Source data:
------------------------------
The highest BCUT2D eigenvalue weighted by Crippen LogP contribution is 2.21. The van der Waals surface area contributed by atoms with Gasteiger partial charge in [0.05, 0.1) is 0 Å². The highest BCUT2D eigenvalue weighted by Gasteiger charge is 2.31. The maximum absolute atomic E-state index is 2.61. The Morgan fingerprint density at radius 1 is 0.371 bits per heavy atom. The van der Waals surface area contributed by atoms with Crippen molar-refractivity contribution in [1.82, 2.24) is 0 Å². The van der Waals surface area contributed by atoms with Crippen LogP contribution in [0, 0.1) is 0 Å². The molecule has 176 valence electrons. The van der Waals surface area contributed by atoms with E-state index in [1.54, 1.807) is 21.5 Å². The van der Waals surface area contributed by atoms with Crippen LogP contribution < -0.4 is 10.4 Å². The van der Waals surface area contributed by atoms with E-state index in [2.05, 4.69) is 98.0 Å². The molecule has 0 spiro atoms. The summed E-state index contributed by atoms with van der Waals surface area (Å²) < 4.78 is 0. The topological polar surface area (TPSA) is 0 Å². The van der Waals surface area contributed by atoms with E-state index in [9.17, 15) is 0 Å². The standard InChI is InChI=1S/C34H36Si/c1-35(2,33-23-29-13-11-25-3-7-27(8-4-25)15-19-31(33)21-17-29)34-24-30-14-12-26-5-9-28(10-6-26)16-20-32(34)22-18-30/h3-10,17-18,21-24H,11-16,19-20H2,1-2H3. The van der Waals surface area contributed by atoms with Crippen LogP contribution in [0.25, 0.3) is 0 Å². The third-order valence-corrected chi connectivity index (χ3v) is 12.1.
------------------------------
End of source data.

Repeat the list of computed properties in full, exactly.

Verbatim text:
The highest BCUT2D eigenvalue weighted by Crippen LogP contribution is 2.21. The van der Waals surface area contributed by atoms with Gasteiger partial charge in [0.05, 0.1) is 0 Å². The highest BCUT2D eigenvalue weighted by Gasteiger charge is 2.31. The maximum absolute atomic E-state index is 2.61. The Morgan fingerprint density at radius 1 is 0.371 bits per heavy atom. The van der Waals surface area contributed by atoms with Crippen molar-refractivity contribution in [1.82, 2.24) is 0 Å². The van der Waals surface area contributed by atoms with Crippen LogP contribution in [0, 0.1) is 0 Å². The molecule has 176 valence electrons. The van der Waals surface area contributed by atoms with E-state index in [1.54, 1.807) is 21.5 Å². The van der Waals surface area contributed by atoms with Crippen LogP contribution < -0.4 is 10.4 Å². The van der Waals surface area contributed by atoms with E-state index in [2.05, 4.69) is 98.0 Å². The molecule has 0 spiro atoms. The summed E-state index contributed by atoms with van der Waals surface area (Å²) < 4.78 is 0. The topological polar surface area (TPSA) is 0 Å². The van der Waals surface area contributed by atoms with E-state index in [9.17, 15) is 0 Å². The standard InChI is InChI=1S/C34H36Si/c1-35(2,33-23-29-13-11-25-3-7-27(8-4-25)15-19-31(33)21-17-29)34-24-30-14-12-26-5-9-28(10-6-26)16-20-32(34)22-18-30/h3-10,17-18,21-24H,11-16,19-20H2,1-2H3. The van der Waals surface area contributed by atoms with Crippen LogP contribution in [0.25, 0.3) is 0 Å². The third-order valence-corrected chi connectivity index (χ3v) is 12.1.